Here’s Ryan Reaves, often criticized by the chart losers, knocking out Michael Pezzetta, with the one in the “bleu, blanc et rogue” jersey looking to make a name off of Reaves.
I know everyone is going to say (and as they did on social media), “WHY DID REAVES FIGHT TONIGHT AND NOT CHALLENGE SLEWBAN LAST GAME?”
As I said last blog, and as Reaves would later say in is post-game interview – he wasn’t going to risk a penalty in a tied game. In fact, to jump ahead, you can listen to the man himself here, as Reaves gave one of the best post-game interviews of the season:
I can’t lie, I’m fist-pumping like a “Jersey Shore” jerkoff after watching Reaves’ interview.
In addition, Pezzetta challenged Reaves, where #75 in blue said he was caught by surprise. #76 in Devils red wasn’t going to engage with Reaves.
If you get anything out of this, Reaves has a high hockey IQ, isn’t going to put his team in jeopardy and knows when to strike.
And let’s face it – the same people criticizing Reaves for not going after Slewban are also the same people who would criticize Reaves for taking a dumb penalty too. Sometimes, you can’t win – especially with those folk.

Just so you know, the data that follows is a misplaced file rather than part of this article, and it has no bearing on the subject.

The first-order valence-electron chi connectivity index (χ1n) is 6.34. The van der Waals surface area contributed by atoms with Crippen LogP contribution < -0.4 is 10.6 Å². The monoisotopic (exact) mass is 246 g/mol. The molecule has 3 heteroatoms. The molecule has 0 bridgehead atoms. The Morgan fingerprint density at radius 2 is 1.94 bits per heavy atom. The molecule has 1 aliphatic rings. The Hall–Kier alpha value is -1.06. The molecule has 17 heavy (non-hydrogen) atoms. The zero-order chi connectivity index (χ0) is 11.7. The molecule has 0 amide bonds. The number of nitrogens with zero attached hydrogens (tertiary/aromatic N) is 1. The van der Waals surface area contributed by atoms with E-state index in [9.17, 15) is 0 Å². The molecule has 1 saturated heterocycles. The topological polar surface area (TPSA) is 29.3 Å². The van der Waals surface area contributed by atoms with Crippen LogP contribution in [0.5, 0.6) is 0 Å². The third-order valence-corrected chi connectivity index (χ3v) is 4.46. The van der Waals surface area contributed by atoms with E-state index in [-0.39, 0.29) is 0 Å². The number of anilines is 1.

Something else to take out of this, besides Kakko’s “HOLY SHIT, THIS IS THE FIRST TIME I HAVE EVER SEEN THIS” reaction, as if he was some teenager finding “scramblevision” porn for the first time? This:
That’s CK’s 12th of the year! 🤯 pic.twitter.com/wOUEO26WEe
— Rangers on MSG (@RangersMSGN) November 17, 2021
2-1, GOOD GUYS, just 28 seconds after the Reaves victory, as Mika Zibanejad found Chris Kreider for the redirection goal. This was Kreider’s 12th goal of the season, second-best in the league to only Leon Draisaitl.
And if you had Kreider tied with Alex Ovechkin in goals, 16 games into the season – buy a lotto ticket.
Right after the goal, the second line almost doubled the lead, but Primeau held on. Instead, with 13:07 remaining, K’Andre Miller tripped Jake Evans, putting the Habs on their second power-play of the game.